-- Charles Chandler

Posted by Observer Sports on January 29, 2009 at 04:53 PM | Permalink | Comments (6)

January 28, 2009

Cards' Smith has post-Jake goal: Super Bowl MVP

  

TAMPA -- Arizona Cardinals defensive end Antonio Smith helped fuel a playoff win over Carolina 19 days ago by stripping the ball from Panthers quarterback Jake Delhomme, but he has an even greater vision for Sunday’s Super Bowl game against the Pittsburgh Steelers.

 “My Super Bowl fantasy right now,” he said, “is stripping the ball, picking it up, returning it for a 75-yard, five-broken-tackles touchdown, and doing the best dance ever to be seen in the Super Bowl, and getting Super Bowl MVP -- and those car keys.

 

“That’s a big dream, but I’m going for it. I want the Escalade.”

 

Smith, in his fifth NFL season, has scored one touchdown on any level of football, a 4-yard fumble return for a score against the Denver Broncos in 2006.

 

   -- Charles Chandler

Posted by Observer Sports on January 28, 2009 at 08:14 PM | Permalink | Comments (7)

Steve Smith: Pep must look out for himself

Panthers wide receiver Steve Smith was in Tampa on Wednesday, but not for the reason that he'd most hoped. Since Carolina didn't make it to the Super Bowl, he was able to participate in the construction of a new playground in an East Tampa neighborhood along with six other NFL players.

Smith weighed in on the Julius Peppers dilemma facing the Panthers, but only enough to say that Peppers is obligated to look out for what he believes are his best interests. Peppers' contract expires Feb. 26 and he has said through his agent that he wants to move on to another team in order to reach his full potential. The Panthers are expected to franchise Peppers to either try to force him to remain with the team or to trade him.

"The Pep situation is Julius Peppers’ situation just like Steve Smith’s situation is my situation," said Smith. "Whether people want to say it or not, we’re professionals and we all have to do the things we feel are important. We’re all CEOs of our own company. I’m CEO of Steve Smith LLC and  Julius Peppers is CEO of Julius Peppers LLC. He’s going to make the moves he feels are conducive to his business, and I’m going to do the same as well for me."

We'll have more from Smith later online and in tomorrow's paper.

-- Charles Chandler

Posted by Observer Sports on January 28, 2009 at 02:06 PM | Permalink | Comments (14)

January 27, 2009

Reeves: Meeks' players 'fly to the ball'

New Carolina Panthers defensive coordinator Ron Meeks has coached under some legendary names in the NFL -- including Jimmy Johnson, Dan Reeves and Tony Dungy. Reeves had Meeks on his Atlanta Falcons staff for three productive seasons. One of those seasons -- 1998 -- was especially memorable: The Falcons went to the Super Bowl, where they lost to John Elway and the Denver Broncos.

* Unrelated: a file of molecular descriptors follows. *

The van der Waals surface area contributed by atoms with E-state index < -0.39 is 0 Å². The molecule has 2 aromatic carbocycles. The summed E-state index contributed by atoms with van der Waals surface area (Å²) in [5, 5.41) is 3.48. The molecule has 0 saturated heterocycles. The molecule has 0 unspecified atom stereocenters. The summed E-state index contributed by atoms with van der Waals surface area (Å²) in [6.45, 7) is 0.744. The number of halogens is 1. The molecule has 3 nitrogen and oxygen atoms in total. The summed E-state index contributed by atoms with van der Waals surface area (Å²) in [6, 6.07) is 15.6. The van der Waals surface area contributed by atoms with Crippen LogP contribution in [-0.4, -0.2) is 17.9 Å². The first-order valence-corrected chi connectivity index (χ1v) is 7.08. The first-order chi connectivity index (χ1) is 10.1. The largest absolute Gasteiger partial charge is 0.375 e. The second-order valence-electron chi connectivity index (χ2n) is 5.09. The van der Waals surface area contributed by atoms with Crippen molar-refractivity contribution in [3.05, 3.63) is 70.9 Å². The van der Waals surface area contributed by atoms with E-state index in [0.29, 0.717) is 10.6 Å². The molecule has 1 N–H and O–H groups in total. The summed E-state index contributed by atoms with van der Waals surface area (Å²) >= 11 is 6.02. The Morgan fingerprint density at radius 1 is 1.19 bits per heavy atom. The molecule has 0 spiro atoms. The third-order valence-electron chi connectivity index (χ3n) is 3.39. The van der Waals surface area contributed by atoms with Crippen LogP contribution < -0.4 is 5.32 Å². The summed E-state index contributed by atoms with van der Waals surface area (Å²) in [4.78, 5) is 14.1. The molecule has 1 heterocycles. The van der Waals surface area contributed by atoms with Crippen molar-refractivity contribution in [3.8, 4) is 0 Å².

Meeks was the Falcons' secondary coach from 1997-99. Reeves also arrived as the team's head coach in 1997 and hired Meeks without having met him previous to their first interview.

"He's a very good teacher," Reeves said Tuesday. "He's very much a technician and knowledgeable about the game. He's been around good coaches who have helped develop him into what he is today."

Reeves said Meeks combines the best of a coach's ability to teach with allowing his players to play on instinct.

"The way he gets his players to just fly to the ball has always impressed me," said Reeves, who said he regretted losing Meeks to the Washington Redskins in 2000. "What he's always preached is pursuit,of getting to the football."

-- Meeks will spend the rest of this week huddling with head coach John Fox and general manager Marty Hurney, working on filling the three assistant defensive coaching vacancies (line, linebackers and secondary). Look for some of those announcements to come later this week. -- David Scott

Posted by Observer Sports on January 27, 2009 at 04:35 PM | Permalink | Comments (14)

Steelers kicker Jeff Reed goes punk

0127jefffreed Pittsburgh Steelers kicker Jeff Reed, formerly of East Mecklenburg High and the North Carolina Tar Heels, created quite a buzz at Super Bowl Media Day Tuesday with his wild hair style.

Reed (right) told his teammates he would dye his hair blonde if they made the playoffs, and he kept his word. He wore his hair Tuesday in a tall, wavy style that looked like a cross between a rock star and the Dr. Brown character (played by Christopher Lloyd) in the "Back to the Future" movies.